Districts 211, 214 agree to change boundary for Arlington Downs
Districts 211, 214 hope not to divide Arlington Downs
Officials from two Northwest suburban high school districts have agreed to shift attendance boundaries so families who might move into apartments at the former Sheraton hotel site now known as Arlington Downs are not split into separate high schools.
The boundary dividing Northwest Suburban High School District 214 and Palatine-Schaumburg High School District 211 runs directly through the site, officials said.
"Our property line between District 211 and District 214 ran right through the middle of that building," District 214 Superintendent David Schuler said about the former Sheraton, 3400 W. Euclid Ave. in Arlington Heights, that has been transformed into One Arlington, a luxury apartment tower that started moving residents in earlier this month.
"It wasn't a problem when it was a hotel because no one was living there and had to go to school," Schuler said. "But now that it has turned into residential, we had a challenge. Do we want students living right across the hall from each other and going to different schools? We did not think that was appropriate."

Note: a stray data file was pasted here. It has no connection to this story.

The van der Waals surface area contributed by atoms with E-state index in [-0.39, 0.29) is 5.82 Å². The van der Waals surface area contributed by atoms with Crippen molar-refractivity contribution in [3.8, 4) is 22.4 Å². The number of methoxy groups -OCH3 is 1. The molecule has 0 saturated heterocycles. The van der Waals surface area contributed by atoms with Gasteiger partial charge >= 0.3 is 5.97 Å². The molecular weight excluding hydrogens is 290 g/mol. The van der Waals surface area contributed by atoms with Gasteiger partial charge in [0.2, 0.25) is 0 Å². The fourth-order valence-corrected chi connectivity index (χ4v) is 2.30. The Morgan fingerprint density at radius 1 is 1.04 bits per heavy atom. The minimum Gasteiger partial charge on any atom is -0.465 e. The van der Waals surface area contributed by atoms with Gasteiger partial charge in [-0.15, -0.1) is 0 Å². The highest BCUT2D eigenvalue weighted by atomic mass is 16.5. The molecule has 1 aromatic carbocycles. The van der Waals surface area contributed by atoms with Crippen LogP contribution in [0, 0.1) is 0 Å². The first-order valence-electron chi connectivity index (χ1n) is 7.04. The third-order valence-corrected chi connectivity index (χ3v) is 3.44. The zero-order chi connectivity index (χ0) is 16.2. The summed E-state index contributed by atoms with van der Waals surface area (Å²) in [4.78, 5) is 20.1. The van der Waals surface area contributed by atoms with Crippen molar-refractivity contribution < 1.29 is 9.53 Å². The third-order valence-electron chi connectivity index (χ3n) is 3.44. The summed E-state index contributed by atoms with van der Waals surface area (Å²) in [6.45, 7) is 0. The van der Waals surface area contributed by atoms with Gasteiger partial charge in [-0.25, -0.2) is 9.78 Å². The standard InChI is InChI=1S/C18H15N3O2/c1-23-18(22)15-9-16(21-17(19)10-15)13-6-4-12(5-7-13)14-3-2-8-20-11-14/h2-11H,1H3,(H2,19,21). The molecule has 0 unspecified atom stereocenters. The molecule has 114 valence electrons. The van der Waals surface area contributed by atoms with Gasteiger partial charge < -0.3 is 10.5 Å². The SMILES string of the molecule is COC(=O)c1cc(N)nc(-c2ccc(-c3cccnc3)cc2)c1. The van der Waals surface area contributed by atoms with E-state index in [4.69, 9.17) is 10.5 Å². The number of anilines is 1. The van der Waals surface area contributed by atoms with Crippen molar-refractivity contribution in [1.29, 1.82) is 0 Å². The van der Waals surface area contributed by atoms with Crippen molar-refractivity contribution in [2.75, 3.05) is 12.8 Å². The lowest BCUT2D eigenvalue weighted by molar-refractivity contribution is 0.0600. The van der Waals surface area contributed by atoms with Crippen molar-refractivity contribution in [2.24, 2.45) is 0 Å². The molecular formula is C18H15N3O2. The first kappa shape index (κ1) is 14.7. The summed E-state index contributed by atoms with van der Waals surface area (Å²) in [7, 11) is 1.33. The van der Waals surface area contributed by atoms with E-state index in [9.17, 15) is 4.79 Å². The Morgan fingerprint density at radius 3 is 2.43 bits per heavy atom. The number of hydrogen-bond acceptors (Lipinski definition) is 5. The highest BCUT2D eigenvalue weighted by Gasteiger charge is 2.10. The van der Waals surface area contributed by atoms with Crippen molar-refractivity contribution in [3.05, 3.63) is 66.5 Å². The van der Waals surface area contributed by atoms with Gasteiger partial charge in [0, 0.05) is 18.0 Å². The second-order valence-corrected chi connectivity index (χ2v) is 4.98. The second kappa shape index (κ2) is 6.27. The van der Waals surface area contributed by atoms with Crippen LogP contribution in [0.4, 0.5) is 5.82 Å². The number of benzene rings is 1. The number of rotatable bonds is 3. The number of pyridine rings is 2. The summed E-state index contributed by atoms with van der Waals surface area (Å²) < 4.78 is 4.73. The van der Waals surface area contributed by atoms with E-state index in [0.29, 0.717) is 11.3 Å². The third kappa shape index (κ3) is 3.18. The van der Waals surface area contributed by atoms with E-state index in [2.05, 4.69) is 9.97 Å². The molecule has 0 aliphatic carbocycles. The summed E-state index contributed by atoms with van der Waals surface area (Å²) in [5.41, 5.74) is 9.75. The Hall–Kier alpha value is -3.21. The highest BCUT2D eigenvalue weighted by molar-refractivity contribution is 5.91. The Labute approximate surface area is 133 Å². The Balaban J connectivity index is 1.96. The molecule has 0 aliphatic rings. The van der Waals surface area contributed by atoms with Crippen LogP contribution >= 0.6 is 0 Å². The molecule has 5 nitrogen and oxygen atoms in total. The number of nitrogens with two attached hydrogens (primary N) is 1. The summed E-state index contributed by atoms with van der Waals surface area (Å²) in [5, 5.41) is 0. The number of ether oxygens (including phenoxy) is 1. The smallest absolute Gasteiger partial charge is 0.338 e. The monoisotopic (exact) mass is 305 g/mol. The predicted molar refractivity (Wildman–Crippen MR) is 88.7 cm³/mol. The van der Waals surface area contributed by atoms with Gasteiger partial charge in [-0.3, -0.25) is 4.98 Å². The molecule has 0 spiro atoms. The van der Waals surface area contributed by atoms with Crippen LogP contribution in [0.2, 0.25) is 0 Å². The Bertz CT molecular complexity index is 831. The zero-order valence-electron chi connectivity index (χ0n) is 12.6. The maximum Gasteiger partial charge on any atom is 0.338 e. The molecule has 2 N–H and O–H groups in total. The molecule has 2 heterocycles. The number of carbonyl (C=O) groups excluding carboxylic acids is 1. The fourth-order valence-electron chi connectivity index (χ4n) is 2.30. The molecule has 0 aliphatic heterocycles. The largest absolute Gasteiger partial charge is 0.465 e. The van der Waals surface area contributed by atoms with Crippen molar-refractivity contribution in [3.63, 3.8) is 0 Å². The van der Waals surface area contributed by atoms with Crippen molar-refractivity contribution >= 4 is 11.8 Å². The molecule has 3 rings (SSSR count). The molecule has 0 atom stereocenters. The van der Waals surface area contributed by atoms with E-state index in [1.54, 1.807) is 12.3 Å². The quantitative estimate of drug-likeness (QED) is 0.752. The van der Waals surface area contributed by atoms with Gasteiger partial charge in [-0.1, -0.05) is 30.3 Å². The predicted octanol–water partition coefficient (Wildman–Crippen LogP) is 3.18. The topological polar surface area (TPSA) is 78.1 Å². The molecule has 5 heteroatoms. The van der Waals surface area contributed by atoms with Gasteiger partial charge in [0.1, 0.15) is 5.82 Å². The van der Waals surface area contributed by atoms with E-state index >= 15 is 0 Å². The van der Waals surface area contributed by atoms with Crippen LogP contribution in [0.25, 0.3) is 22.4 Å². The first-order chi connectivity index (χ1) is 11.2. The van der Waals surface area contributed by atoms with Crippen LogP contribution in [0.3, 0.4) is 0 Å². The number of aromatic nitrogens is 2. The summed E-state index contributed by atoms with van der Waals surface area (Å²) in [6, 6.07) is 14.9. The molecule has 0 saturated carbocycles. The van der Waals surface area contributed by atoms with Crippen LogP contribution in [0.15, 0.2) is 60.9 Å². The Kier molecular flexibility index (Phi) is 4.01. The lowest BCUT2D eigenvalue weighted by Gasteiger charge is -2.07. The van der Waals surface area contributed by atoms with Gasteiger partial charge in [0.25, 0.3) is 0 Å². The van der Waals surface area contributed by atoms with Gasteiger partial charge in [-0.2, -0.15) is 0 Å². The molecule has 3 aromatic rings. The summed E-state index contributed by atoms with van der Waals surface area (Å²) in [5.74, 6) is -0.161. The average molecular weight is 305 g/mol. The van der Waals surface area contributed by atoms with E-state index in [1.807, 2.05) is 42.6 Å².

After meeting with developers and officials from District 211 over the past few months, the two school districts agreed to change the boundary. If both school boards and Cook County sign off, all high school students living in One Arlington would attend Rolling Meadows High School in District 214.
The boundary change would give District 211 a shopping center at the corner of Salt Creek Lane and Euclid Avenue that includes Starbucks, as well as the portion of Arlington Downs that is planned to house a new water park.
Developers have a deal with Wilderness Resorts, which owns resorts and water parks at Wisconsin Dells, to renovate the original water park into one with an additional 10,000 square feet, two more rides and a redesign to gear the park more toward a teenage crowd
Schuler said tax revenues would break about even for both districts.
"This is where it's helpful to have good working relationships with our neighbors," Schuler said.
District 214 voted on Thursday to set a public hearing on the issue for its Nov. 6 meeting. Board member Jim Perkins voted to abstain because one of his clients is a developer on Arlington Heights.
Schuler said officials are hoping to get the new boundaries approved quickly.
"The developer has been trying to market and lease the apartments but had been concerned about doing it without knowing where to tell people they will be going to school," he said.